Example 1: A man believes he is so in love with one of his co-workers that he memorizes her daily schedule. That way, he can cross paths with her when she orders her morning coffee, parks her car and swims laps at her gym after work. He also sends her frequent e-mails and staples notes to the front door of her house.
Example 2: A woman decides not to give up on her ex-boyfriend, even though he has broken up with her. So she secretly implants a GPS device in his car to keep track of his whereabouts. She parks outside his home most evenings and takes note of his visitors, which she then shares on Facebook.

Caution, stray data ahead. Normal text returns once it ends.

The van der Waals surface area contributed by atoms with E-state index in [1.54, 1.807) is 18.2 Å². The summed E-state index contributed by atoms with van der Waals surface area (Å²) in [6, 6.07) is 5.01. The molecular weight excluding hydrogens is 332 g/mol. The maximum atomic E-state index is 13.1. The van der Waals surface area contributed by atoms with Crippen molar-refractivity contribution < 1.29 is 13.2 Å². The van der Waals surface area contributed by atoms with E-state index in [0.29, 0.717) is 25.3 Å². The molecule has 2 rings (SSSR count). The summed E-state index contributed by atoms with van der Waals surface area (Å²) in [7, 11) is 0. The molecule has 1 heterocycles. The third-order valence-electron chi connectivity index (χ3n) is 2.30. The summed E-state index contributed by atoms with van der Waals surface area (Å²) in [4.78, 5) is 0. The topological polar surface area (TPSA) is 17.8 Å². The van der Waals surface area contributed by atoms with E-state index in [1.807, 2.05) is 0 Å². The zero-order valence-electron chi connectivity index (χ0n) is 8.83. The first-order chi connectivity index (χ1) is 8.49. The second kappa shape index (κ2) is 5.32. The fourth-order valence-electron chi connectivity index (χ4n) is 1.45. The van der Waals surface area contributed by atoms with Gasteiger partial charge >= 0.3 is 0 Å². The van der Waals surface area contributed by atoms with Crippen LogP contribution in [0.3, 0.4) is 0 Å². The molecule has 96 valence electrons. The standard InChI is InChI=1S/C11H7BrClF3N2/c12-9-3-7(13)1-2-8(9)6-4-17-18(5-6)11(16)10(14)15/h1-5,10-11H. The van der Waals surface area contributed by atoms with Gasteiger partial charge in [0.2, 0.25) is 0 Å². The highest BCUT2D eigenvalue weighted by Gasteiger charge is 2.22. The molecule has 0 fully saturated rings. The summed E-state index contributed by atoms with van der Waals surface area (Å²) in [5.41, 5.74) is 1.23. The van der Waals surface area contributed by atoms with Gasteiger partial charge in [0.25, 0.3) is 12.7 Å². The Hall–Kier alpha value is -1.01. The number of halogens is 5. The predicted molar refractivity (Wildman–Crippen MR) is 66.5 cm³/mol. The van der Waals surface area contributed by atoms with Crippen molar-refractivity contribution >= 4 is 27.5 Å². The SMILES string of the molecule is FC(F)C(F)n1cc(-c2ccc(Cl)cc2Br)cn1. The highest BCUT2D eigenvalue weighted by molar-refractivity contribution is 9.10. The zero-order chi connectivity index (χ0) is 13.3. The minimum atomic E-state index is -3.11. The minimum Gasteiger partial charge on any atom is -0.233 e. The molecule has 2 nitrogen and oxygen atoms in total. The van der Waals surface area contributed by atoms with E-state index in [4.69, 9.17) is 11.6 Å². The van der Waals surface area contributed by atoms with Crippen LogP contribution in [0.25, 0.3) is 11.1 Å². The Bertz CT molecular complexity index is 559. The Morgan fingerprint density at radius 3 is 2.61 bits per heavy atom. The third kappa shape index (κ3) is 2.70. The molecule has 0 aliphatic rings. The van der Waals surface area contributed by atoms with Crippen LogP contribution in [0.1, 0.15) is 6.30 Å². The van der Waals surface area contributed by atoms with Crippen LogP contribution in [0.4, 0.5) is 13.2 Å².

These are not legally permissable behaviors. Persistent, uninvited contact that causes emotional distress or fear for personal safety in the recipient is considered to be stalking — and stalking is a criminal offense.
What kinds of things does the law usually consider stalking? Under Utah law, stalking includes:
- Following someone
- Persistent phone calls or electronic messages
- Sending gifts
- Showing up at the workplace or home
- Talking about the person with other people
- Making threats
Stalking charges can range from a Class A misdemeanor to a third-degree felony, depending on the facts in the case and criminal history of the stalker.
If you have been charged with stalking or someone has taken out a protective order against you, it is worth your while to speak to a criminal defense attorney. When a harmless action is misinterpreted or someone has an unreasonable reaction, you should not have to pay an unfair price.